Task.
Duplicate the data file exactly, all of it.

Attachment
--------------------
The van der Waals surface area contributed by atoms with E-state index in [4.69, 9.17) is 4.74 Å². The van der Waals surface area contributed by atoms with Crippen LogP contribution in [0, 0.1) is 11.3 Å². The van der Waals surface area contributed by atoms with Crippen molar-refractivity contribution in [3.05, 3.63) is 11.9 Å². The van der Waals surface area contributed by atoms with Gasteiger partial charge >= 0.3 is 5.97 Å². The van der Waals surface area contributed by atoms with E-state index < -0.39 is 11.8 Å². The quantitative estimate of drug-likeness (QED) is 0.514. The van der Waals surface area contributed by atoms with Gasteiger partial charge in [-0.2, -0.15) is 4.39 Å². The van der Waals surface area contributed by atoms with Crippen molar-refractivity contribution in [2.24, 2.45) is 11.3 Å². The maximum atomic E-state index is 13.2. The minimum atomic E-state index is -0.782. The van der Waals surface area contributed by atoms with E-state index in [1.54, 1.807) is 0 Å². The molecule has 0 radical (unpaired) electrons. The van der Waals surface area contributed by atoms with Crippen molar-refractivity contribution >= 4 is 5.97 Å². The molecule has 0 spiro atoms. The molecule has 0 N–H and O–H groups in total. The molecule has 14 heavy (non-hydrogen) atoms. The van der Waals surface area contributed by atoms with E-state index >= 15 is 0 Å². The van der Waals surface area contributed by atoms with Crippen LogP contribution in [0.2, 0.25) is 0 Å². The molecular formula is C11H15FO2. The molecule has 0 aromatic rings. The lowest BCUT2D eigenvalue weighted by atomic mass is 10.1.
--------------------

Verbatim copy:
The van der Waals surface area contributed by atoms with E-state index in [4.69, 9.17) is 4.74 Å². The van der Waals surface area contributed by atoms with Crippen LogP contribution in [0, 0.1) is 11.3 Å². The van der Waals surface area contributed by atoms with Crippen molar-refractivity contribution in [3.05, 3.63) is 11.9 Å². The van der Waals surface area contributed by atoms with Gasteiger partial charge >= 0.3 is 5.97 Å². The van der Waals surface area contributed by atoms with E-state index < -0.39 is 11.8 Å². The quantitative estimate of drug-likeness (QED) is 0.514. The van der Waals surface area contributed by atoms with Gasteiger partial charge in [-0.2, -0.15) is 4.39 Å². The van der Waals surface area contributed by atoms with Crippen molar-refractivity contribution in [2.24, 2.45) is 11.3 Å². The maximum atomic E-state index is 13.2. The minimum atomic E-state index is -0.782. The van der Waals surface area contributed by atoms with E-state index in [1.54, 1.807) is 0 Å². The molecule has 0 radical (unpaired) electrons. The van der Waals surface area contributed by atoms with Crippen molar-refractivity contribution >= 4 is 5.97 Å². The molecule has 0 spiro atoms. The molecule has 0 N–H and O–H groups in total. The molecule has 14 heavy (non-hydrogen) atoms. The van der Waals surface area contributed by atoms with E-state index >= 15 is 0 Å². The van der Waals surface area contributed by atoms with Crippen LogP contribution in [0.2, 0.25) is 0 Å². The molecular formula is C11H15FO2. The molecule has 0 aromatic rings. The lowest BCUT2D eigenvalue weighted by atomic mass is 10.1.